positives and Enterobacteriaceae. While TT is routinely used for the enrichment of

Salmonella, it is rarely used for .hiigll./ Gram-negative (GN) broth is a peptone-based

broth with glucose and mannitol. The concentration of mannitol in GN broth is higher

than glucose to promote mannitol fermentors, like .lilgel/i Both TT and GN broths

contain bile salts, which can be inhibitory to stressed cultures (Tollison and Johnson,

1985). Furthermore, GN broth contains sodium desoxycholate, which has been shown to

inhibit heat-stressed shigellae (Uyttendaele et al., 2001). Regardless, GN broth is listed as

an alternate enrichment medium for the detection of ./hige//t from food by some standard

methods (Lampel, 2001).

Current enrichment procedures (FDA, 1998; Lampel, 2001, Health Canada, 2004)

use a low carbohydrate medium, .h/ge/lt broth (SB) with addition of novobiocin, for the

detection/isolation of.\h/ige//t One study reported that acids produced by other

Enterobacteriaceae during the fermentation of carbohydrates were toxic to shigellae

(Mehlman et al., 1985); however, other studies have shown that .iige/llt can grow at pH

4.5 to 4.75 (Bagamboula et al., 2002) and survive at pH 4.0 (Zaika, 2002). Nevertheless,

the use of SB limits the production of acids, and thereby limits the introduction of low

pH, during enrichment. SB is also less stringent than TT broth and GN broth for the

enrichment of ,hgel//At since it contains neither bile salts nor sodium desoxycholate. A









recent study investigated SB, GN broth, tryptic soy broth, and Enterobacteriaceae

Enrichment (EE) broth with the addition of novobiocin for enrichment/detection of

shigellae (Uyttendaele et al., 2001). When incubated in GN broth, S. sonnei was unable

to grow to comparable levels as observed in SB and EE broths. EE broth, however, has

been reported inhibitory to S. boydii (Warren, 2003; Warren et al., 2005b).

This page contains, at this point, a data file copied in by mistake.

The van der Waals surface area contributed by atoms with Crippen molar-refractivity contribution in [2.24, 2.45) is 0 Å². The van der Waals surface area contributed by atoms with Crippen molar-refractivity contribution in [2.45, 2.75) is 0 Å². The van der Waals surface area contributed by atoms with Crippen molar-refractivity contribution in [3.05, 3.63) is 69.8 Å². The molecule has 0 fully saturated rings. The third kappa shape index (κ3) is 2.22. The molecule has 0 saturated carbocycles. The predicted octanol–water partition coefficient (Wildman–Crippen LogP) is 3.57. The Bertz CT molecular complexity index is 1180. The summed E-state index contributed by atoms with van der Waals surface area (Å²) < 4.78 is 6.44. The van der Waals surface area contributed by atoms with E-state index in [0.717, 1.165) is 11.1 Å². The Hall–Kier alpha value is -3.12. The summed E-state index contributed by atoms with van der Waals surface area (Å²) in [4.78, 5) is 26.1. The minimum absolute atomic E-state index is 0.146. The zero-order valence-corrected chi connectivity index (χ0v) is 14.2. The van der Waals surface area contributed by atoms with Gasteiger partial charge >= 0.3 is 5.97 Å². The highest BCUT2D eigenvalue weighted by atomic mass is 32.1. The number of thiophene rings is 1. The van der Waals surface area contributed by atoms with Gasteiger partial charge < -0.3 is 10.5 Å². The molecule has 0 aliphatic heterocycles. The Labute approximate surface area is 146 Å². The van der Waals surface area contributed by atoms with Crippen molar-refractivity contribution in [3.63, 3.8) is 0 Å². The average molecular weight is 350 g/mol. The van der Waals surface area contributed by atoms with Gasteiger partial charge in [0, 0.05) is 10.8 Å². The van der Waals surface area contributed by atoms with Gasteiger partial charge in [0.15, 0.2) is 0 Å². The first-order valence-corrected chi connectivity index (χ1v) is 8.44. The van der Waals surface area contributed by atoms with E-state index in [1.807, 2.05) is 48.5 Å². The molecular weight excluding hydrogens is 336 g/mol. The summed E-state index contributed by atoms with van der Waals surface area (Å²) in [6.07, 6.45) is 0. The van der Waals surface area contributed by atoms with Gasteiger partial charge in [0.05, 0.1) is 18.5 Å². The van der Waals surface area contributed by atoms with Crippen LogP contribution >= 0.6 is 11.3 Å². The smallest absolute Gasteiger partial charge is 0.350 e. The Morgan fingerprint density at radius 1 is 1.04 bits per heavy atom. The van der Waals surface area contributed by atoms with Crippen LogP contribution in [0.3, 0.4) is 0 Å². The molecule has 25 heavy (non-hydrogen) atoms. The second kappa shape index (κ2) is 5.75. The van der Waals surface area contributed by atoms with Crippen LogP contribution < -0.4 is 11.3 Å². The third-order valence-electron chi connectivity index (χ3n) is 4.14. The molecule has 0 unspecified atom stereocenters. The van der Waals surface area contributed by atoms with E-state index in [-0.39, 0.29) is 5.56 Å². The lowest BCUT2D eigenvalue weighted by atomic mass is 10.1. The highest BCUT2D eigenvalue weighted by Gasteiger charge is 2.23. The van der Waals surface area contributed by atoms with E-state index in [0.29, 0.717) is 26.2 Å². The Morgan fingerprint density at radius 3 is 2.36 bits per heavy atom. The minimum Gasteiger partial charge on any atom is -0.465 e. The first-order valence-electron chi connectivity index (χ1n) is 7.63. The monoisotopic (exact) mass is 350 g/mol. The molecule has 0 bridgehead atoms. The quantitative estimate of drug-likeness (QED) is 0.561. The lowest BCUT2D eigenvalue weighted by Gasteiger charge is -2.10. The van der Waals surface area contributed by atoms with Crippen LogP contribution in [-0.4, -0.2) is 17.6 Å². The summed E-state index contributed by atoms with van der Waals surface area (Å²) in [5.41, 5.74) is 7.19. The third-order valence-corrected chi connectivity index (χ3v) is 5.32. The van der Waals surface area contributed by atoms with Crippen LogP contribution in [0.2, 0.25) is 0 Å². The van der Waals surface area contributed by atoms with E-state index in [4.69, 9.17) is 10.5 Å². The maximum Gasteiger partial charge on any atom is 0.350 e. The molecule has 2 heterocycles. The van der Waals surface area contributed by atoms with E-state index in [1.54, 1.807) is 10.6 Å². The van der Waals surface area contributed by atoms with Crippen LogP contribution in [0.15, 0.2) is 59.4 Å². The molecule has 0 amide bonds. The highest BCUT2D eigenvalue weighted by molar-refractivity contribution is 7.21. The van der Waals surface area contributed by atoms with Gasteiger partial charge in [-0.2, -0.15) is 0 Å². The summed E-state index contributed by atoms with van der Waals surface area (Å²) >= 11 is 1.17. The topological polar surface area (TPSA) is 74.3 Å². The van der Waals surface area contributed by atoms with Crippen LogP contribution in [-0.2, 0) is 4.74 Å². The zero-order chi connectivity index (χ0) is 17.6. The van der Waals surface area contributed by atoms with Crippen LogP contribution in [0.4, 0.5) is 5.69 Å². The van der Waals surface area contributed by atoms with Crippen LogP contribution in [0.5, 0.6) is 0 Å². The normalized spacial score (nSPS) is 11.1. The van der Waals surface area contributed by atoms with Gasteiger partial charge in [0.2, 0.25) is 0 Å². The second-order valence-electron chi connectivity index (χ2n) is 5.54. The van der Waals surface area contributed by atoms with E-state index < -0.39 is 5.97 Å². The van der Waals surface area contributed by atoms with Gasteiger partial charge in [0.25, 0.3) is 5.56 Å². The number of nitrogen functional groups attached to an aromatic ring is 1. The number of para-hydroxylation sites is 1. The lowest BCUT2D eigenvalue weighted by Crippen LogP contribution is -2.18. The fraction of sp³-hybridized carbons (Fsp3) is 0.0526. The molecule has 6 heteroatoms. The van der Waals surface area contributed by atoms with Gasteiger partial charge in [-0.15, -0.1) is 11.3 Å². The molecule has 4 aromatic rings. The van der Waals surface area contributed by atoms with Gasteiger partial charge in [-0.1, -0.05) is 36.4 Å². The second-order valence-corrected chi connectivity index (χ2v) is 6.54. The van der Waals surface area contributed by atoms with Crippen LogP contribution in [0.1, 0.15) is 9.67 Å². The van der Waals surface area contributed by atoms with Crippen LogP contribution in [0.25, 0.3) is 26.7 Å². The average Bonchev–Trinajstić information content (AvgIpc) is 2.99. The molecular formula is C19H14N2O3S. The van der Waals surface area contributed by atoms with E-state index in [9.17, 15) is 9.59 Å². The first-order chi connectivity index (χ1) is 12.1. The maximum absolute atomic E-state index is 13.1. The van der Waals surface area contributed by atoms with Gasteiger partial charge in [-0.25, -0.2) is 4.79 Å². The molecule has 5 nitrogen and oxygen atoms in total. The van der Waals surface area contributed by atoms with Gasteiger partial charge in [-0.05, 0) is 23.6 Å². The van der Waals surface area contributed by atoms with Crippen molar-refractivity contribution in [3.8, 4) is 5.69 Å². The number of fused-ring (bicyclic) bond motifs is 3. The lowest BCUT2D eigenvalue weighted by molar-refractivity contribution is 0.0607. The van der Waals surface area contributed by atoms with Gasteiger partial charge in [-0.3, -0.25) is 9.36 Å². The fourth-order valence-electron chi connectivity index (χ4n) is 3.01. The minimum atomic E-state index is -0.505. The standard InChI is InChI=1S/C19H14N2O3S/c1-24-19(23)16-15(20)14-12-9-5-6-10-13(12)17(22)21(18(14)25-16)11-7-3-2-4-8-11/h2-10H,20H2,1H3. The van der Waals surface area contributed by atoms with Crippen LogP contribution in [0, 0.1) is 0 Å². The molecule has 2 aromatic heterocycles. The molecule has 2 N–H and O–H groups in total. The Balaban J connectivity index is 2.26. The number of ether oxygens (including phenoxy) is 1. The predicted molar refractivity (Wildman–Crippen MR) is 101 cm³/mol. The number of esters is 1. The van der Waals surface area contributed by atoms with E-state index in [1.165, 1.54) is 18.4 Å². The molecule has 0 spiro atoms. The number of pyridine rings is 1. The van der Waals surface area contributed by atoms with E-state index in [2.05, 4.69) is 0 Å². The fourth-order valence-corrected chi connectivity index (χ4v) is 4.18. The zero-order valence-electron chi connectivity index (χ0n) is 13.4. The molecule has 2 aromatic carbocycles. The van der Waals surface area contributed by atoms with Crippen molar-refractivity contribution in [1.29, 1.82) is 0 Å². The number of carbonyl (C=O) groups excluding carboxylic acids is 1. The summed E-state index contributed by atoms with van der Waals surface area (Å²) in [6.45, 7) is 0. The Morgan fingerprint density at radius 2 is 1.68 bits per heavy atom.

Multiple plating media with differing selectivity can be used to increase the

chances of.\/i'ge//t isolation. The most common low selectivity medium used for plating

.\lge/ll is MacConkey Agar (MAC). Eosin methylene blue (EMB) or Tergitol-7 (T7)

agars can also be used. Since differentiation on MAC is solely based on lactose

fermentation, .\nge//at colonies look similar to those of many lactose negative

competitors (Uyttendaele et al., 2001). On MAC, ./hige/hi colonies are translucent or

slightly pink, with or without rough edges. .\/nge//t produce colorless colonies on EMB

and bluish colonies on the yellowish-green T7 agar (Lampel, 2001).

Intermediate selectivity media useful in isolating .\nge//At are desoxycholate citrate

agar (DCA) and xylose lysine desoxycholate agar (XLD). .\/ige/ll spp. produce colorless

colonies on both DCA and XLD. Bhat and Rajan (1975) reported XLD superior to DCA

for the isolation of.\//ge//at since DCA required a 48 hr incubation to show clear colony

morphology as opposed to overnight incubation for XLD. Unfortunately, D-xylose,

which serves as a differentiating agent on XLD agar, is fermented by some strains of S.

boydii while most .nge//lt cannot ferment xylose (Bhat and Rajan, 1975). Thus some

strains of.\/hge//At will be missed if XLD is used as the sole plating medium.